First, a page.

Growth in Prayer:


Reflections and Lessons of a Struggler


Timothy J. Gianotti


             I often reflect that the prayer-related growth we most need within the Muslim community is an excavation of the spiritual depths and riches underlying this religious obligation.  I say “obligation”here because prayer is often presented and taught as a duty, as something we owe God, rather than as a way God – in the infinite mercy and love we believe God extends to us – has opened for us to approach and come close to the One who is the ultimate goal of all our longing and unrest.  So, in my community teaching and in my own self-coaching, I try to engender the sense that prayer is a most welcome and precious opportunity to respond to God’s invitation, sounded in the depths of our being as well as in the explicit teachings of the Qur’ān and the legacy of our beloved Prophet, may God’s blessings be ever upon him and his family.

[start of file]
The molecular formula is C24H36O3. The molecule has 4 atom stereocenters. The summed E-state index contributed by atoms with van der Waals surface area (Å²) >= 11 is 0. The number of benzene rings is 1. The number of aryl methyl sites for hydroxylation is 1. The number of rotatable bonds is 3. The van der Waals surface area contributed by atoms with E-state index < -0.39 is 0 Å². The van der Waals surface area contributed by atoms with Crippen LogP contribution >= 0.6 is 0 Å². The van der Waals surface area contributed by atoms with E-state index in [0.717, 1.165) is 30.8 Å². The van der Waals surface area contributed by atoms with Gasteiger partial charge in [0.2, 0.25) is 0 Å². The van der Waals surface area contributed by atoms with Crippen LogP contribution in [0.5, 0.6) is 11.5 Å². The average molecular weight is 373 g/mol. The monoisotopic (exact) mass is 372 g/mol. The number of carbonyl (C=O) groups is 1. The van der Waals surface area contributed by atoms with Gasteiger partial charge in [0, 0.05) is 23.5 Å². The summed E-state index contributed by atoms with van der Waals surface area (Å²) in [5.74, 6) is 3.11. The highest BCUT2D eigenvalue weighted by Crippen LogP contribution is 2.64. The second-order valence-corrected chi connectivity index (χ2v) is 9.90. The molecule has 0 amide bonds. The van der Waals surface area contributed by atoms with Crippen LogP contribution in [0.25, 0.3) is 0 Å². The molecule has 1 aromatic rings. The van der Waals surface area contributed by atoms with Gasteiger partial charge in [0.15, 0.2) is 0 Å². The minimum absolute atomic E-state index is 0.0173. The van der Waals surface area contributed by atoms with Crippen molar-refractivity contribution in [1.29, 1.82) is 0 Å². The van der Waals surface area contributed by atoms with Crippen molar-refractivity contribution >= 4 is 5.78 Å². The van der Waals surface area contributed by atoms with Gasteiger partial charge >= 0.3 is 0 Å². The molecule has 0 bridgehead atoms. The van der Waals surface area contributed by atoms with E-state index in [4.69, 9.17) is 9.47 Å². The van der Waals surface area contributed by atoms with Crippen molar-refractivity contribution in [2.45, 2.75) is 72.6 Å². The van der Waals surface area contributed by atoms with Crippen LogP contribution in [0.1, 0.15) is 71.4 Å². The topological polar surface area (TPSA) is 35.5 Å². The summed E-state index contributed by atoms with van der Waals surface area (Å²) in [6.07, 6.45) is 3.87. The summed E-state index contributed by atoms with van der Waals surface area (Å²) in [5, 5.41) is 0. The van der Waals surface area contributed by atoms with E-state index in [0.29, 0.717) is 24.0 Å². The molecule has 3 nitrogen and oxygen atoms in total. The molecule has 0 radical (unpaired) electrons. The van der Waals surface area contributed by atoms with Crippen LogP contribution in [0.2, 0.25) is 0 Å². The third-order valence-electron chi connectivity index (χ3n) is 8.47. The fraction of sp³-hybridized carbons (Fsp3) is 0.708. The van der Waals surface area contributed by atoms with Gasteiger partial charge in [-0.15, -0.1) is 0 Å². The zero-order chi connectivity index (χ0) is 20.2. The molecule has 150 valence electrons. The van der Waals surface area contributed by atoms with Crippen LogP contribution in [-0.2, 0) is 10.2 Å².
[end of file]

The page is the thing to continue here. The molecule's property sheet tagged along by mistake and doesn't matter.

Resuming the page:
Before we forge ahead with this discussion, I must frankly acknowledge that the topic of “Growth in Prayer” presents unusual challenges for the scholar in me; while tempted to approach this theoretically and professionally and with a sense of academic competence, I quickly realize that I cannot embark upon this subject without a full admission that the author writes as one who struggles greatly with prayer and who desperately seeks to grow in prayer.   Of course, this admission betrays the perspective that prayer is something we do rather than something God does within us, a perspective that dominates the way we Muslims are taught to view prayer.  As we will see in this very selective survey of Muslim discussions of prayer, however, filtered as they are through my own experience and understanding, growing in prayer seems to mean, among other things, a letting go of this somewhat materialistic notion that prayer is the product of the worshipper.  That said, there is no question in the sources (as well as within my experience) that personal growth in prayer seems to begin with personal struggle – born of a deep, personal desire for a closer walk with God.  This desire is, of course, itself a gift and so we again are faced at the outset with the ambiguity of prayer being both an act of Creator and an act of creature.